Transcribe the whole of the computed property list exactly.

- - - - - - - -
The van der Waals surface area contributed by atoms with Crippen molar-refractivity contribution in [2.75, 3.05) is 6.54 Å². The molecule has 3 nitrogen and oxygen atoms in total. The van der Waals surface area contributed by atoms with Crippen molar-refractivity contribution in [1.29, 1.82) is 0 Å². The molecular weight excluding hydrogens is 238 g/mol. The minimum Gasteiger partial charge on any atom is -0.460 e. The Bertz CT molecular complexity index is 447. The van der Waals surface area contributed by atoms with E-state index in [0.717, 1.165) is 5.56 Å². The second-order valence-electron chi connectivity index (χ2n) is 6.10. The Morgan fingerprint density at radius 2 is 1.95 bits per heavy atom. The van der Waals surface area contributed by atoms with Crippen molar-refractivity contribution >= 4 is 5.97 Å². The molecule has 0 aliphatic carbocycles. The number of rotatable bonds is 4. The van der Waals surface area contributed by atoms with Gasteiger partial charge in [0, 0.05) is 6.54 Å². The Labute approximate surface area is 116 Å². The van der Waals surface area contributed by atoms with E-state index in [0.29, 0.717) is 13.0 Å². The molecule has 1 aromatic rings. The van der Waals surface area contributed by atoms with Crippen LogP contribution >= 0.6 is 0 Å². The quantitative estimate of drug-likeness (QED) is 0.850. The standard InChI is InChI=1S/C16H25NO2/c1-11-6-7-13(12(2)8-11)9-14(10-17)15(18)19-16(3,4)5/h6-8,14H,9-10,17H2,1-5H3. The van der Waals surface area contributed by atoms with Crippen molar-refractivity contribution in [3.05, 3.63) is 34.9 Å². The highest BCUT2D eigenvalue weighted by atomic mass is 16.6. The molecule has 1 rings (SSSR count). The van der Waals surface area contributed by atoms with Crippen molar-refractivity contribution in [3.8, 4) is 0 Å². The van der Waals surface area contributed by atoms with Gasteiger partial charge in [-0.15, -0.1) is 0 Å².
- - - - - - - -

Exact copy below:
The van der Waals surface area contributed by atoms with Crippen molar-refractivity contribution in [2.75, 3.05) is 6.54 Å². The molecule has 3 nitrogen and oxygen atoms in total. The van der Waals surface area contributed by atoms with Crippen molar-refractivity contribution in [1.29, 1.82) is 0 Å². The molecular weight excluding hydrogens is 238 g/mol. The minimum Gasteiger partial charge on any atom is -0.460 e. The Bertz CT molecular complexity index is 447. The van der Waals surface area contributed by atoms with E-state index in [0.717, 1.165) is 5.56 Å². The second-order valence-electron chi connectivity index (χ2n) is 6.10. The Morgan fingerprint density at radius 2 is 1.95 bits per heavy atom. The van der Waals surface area contributed by atoms with Crippen molar-refractivity contribution >= 4 is 5.97 Å². The molecule has 0 aliphatic carbocycles. The number of rotatable bonds is 4. The van der Waals surface area contributed by atoms with Gasteiger partial charge in [0, 0.05) is 6.54 Å². The Labute approximate surface area is 116 Å². The van der Waals surface area contributed by atoms with E-state index in [0.29, 0.717) is 13.0 Å². The molecule has 1 aromatic rings. The van der Waals surface area contributed by atoms with Crippen LogP contribution >= 0.6 is 0 Å². The quantitative estimate of drug-likeness (QED) is 0.850. The standard InChI is InChI=1S/C16H25NO2/c1-11-6-7-13(12(2)8-11)9-14(10-17)15(18)19-16(3,4)5/h6-8,14H,9-10,17H2,1-5H3. The van der Waals surface area contributed by atoms with Crippen molar-refractivity contribution in [3.05, 3.63) is 34.9 Å². The highest BCUT2D eigenvalue weighted by atomic mass is 16.6. The molecule has 1 rings (SSSR count). The van der Waals surface area contributed by atoms with Crippen molar-refractivity contribution in [3.8, 4) is 0 Å². The van der Waals surface area contributed by atoms with Gasteiger partial charge in [-0.15, -0.1) is 0 Å².